Unfortunately, I am one of those people who refuses to pay for my television. The shows I watch exist in the realm of national broadcasts, so I don’t feel the need to pay for a bunch of channels I might or might not watch. The need to make sure my precious analog television continues to bring me quality programs like Deal Or No Deal and Judge Judy is important to me.

The great news is that the government is giving forty dollar vouchers towards the purchase of a digital converter. Most converters are starting at around sixty dollars, but as the date draws closer and more manufacturers produce more converters, the price is expected to fall below the voucher value. So, the good news is that most of us who continue to live in the Rabbit Ear Age don’t have to shell out big bucks to keep our televisions.

All you have to do is go to www.dtv2009.gov and get our voucher. It looks similar to a credit card and can be redeemed at most stores. There are a few things to know, though. There are only two vouchers allowed per household and once you order your voucher, you have only ninety days to redeem it. So if you want to wait until those digital converter prices drop, you might want to wait to get your voucher.

But those who don’t want to wait; there is already a wonderful world of digital television already out there. You don’t have to wait until 2009 to start receiving a signal as a lot of stations already are transmitting in digital.

So come February 18, don’t be afraid to scoop up those televisions sitting outside on the curb lonely. But please, it is time to throw away that eight track player and buy yourself and I-Pod.

Oh, and for more information, visit www.dtv.gov .



About the Writer

Crowbar is a writer for BrooWaha. For more information, visit the writer's website.
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4 comments on The Analog, The Digital, And The High Def

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By Rob O. on June 11, 2008 at 07:05 am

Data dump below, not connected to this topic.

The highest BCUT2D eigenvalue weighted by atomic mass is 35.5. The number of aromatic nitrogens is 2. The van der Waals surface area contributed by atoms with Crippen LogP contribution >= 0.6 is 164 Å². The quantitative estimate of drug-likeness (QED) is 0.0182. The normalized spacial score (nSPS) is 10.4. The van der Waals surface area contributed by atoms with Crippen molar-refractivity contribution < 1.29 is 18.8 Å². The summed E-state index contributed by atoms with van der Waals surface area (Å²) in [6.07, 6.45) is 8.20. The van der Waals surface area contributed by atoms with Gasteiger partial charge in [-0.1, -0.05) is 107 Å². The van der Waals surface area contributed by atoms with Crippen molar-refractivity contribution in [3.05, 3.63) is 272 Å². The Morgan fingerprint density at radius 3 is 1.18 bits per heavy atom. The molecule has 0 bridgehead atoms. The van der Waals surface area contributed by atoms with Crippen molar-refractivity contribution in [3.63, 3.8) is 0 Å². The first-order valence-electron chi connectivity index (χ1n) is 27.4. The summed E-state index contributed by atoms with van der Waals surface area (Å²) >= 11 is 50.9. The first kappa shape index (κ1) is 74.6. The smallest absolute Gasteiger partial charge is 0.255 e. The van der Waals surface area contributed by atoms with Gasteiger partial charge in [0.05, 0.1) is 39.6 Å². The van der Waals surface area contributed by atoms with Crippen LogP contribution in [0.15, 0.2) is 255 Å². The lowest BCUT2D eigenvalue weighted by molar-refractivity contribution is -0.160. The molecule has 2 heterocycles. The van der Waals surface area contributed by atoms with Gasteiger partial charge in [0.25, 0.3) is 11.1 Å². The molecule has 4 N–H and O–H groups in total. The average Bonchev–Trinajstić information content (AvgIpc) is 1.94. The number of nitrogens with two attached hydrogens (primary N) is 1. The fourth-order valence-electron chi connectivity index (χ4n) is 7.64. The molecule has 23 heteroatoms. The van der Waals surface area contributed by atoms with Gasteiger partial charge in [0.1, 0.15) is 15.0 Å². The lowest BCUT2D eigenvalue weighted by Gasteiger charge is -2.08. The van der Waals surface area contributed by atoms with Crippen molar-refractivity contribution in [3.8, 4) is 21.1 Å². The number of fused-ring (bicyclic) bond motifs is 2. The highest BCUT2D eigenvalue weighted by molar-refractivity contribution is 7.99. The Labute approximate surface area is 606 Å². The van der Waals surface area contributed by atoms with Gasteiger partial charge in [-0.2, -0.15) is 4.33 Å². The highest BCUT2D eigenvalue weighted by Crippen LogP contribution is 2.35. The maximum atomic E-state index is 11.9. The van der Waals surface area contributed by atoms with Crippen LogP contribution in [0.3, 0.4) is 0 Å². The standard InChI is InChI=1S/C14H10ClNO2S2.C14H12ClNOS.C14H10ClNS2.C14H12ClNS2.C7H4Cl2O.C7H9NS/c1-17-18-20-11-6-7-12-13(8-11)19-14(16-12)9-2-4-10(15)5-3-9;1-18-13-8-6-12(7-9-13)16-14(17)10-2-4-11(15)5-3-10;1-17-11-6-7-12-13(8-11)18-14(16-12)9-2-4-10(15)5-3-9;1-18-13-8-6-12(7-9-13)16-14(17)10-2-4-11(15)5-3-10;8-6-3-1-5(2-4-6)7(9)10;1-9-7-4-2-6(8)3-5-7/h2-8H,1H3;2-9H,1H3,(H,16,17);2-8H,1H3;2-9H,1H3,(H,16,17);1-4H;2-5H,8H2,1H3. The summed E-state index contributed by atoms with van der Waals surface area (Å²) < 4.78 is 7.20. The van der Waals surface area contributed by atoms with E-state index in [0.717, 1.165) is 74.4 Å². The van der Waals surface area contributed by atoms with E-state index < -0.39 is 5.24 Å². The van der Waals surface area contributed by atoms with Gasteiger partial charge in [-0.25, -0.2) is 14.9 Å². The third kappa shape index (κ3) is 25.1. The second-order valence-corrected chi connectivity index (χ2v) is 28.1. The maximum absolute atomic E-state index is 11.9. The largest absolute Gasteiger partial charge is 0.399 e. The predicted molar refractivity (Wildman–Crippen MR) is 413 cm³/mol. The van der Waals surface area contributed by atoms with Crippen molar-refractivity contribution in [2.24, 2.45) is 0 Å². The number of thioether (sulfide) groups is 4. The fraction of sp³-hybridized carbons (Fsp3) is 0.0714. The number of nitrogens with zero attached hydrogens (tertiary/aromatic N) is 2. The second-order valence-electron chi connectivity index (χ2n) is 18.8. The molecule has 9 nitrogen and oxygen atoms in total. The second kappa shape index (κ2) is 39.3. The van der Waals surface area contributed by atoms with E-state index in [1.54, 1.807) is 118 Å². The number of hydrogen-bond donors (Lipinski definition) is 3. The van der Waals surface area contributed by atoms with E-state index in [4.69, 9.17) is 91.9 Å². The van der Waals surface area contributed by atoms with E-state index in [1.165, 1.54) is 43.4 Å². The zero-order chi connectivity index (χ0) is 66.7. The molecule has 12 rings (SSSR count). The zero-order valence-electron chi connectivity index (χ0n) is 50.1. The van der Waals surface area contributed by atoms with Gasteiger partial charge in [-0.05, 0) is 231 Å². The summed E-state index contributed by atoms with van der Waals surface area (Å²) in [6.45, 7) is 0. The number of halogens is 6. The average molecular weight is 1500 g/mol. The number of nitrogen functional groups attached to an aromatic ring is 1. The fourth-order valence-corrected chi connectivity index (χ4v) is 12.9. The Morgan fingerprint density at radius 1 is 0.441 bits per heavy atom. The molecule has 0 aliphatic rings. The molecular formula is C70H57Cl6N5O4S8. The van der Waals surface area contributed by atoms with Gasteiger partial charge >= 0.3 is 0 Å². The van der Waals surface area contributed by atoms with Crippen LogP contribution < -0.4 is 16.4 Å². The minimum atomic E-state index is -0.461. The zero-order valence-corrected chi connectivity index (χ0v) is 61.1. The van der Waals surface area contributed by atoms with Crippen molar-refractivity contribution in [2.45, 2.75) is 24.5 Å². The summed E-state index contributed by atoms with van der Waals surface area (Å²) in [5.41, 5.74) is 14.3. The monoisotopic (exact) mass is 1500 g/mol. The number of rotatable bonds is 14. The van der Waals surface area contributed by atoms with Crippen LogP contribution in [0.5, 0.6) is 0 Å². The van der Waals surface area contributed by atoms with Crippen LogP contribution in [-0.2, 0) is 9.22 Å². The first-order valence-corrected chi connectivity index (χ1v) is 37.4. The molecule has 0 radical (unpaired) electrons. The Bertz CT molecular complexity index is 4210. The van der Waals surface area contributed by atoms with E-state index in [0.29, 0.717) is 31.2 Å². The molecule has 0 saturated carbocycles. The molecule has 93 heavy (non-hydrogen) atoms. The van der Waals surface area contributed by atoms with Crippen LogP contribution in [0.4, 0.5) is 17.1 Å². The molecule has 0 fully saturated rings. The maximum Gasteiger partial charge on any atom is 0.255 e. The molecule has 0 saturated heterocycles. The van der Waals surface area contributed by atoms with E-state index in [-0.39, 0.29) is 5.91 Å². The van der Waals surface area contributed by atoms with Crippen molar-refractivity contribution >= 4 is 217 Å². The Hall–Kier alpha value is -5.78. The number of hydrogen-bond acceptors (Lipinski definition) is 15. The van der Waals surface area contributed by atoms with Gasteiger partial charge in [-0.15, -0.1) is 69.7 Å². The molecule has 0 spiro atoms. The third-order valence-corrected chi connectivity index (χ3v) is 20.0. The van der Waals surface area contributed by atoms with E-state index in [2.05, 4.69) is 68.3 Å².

Not gonna happen.

Well okay, yeah, it will happen - but not per the mandated deadline.  There are simply too many folks out there with TVs that're too old.  There's no way that advertisers - y'know, the folks who make it possible for television shows (outside of subscription channels, of course) to exist and be broadcast - are going to allow a large segment of their consumer-base to suddenly fall out of viewing range.

There will be an extension.

Now, this won't stop Circuit City, Best Buy, Wal-Mart and every other retailer from cashing in on this in a HUGE way.  Starting with the "Black Friday" sales after Thanksgiving - if not sooner - through Christmas, these opportunistic so and sos will profit handsomely off of the public's naivety.  And of course, there'll also be the post-Holiday "we didn't bleed you dry enough already" sales frenzy continuing through January.

Moral of the story:  if you're looking for a new TV anyway and can afford to do so without going into debt to get it - and no, those "13 months with nothing down and no payments" offers do NOT count - then go for it.  But don't let this deadline pressure you into a costly move if you're otherwise happy with what you've got.

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By L DeSilva-Johnson on June 11, 2008 at 07:51 am

I'm pretty sure that Lady D wrote an article on this sometime back?

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By Crowbar on June 12, 2008 at 10:52 am

i relaized that she wrote an article after I had published mine. Sorry, Lady D, I didn't mean to step on your toes.

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By Batman on August 08, 2008 at 08:07 pm

@Rob O: If you believe there's going to be an extension, then you're living in a fantasy world shared by few. Can you tell me how to get there?